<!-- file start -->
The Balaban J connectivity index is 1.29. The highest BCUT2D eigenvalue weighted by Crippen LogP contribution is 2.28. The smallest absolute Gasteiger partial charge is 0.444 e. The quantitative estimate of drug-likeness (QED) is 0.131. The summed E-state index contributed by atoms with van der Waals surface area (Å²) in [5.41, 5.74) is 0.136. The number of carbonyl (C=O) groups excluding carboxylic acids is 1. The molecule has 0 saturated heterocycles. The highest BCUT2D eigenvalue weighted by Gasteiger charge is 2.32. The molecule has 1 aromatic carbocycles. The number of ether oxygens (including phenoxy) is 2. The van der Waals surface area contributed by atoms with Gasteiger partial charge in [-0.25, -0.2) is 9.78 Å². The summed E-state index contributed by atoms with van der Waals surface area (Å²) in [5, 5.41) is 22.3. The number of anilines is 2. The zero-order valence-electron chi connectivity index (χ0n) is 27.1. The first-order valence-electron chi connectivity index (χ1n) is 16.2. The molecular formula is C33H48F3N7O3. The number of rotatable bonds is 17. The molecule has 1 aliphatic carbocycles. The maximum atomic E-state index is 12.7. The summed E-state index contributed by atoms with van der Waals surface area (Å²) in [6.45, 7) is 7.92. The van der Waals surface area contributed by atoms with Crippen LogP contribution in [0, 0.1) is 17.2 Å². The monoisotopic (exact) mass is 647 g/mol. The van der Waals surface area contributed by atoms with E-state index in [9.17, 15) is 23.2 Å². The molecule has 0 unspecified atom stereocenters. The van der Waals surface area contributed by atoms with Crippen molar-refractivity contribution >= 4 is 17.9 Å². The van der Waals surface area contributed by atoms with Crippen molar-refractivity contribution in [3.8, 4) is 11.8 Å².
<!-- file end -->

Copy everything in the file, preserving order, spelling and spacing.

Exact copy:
The Balaban J connectivity index is 1.29. The highest BCUT2D eigenvalue weighted by Crippen LogP contribution is 2.28. The smallest absolute Gasteiger partial charge is 0.444 e. The quantitative estimate of drug-likeness (QED) is 0.131. The summed E-state index contributed by atoms with van der Waals surface area (Å²) in [5.41, 5.74) is 0.136. The number of carbonyl (C=O) groups excluding carboxylic acids is 1. The molecule has 0 saturated heterocycles. The highest BCUT2D eigenvalue weighted by Gasteiger charge is 2.32. The molecule has 1 aromatic carbocycles. The number of ether oxygens (including phenoxy) is 2. The van der Waals surface area contributed by atoms with Gasteiger partial charge in [-0.25, -0.2) is 9.78 Å². The summed E-state index contributed by atoms with van der Waals surface area (Å²) in [5, 5.41) is 22.3. The number of anilines is 2. The zero-order valence-electron chi connectivity index (χ0n) is 27.1. The first-order valence-electron chi connectivity index (χ1n) is 16.2. The molecular formula is C33H48F3N7O3. The number of rotatable bonds is 17. The molecule has 1 aliphatic carbocycles. The maximum atomic E-state index is 12.7. The summed E-state index contributed by atoms with van der Waals surface area (Å²) in [6.45, 7) is 7.92. The van der Waals surface area contributed by atoms with Crippen LogP contribution in [0, 0.1) is 17.2 Å². The monoisotopic (exact) mass is 647 g/mol. The van der Waals surface area contributed by atoms with E-state index in [9.17, 15) is 23.2 Å². The molecule has 0 unspecified atom stereocenters. The van der Waals surface area contributed by atoms with Crippen molar-refractivity contribution >= 4 is 17.9 Å². The van der Waals surface area contributed by atoms with Crippen molar-refractivity contribution in [3.8, 4) is 11.8 Å².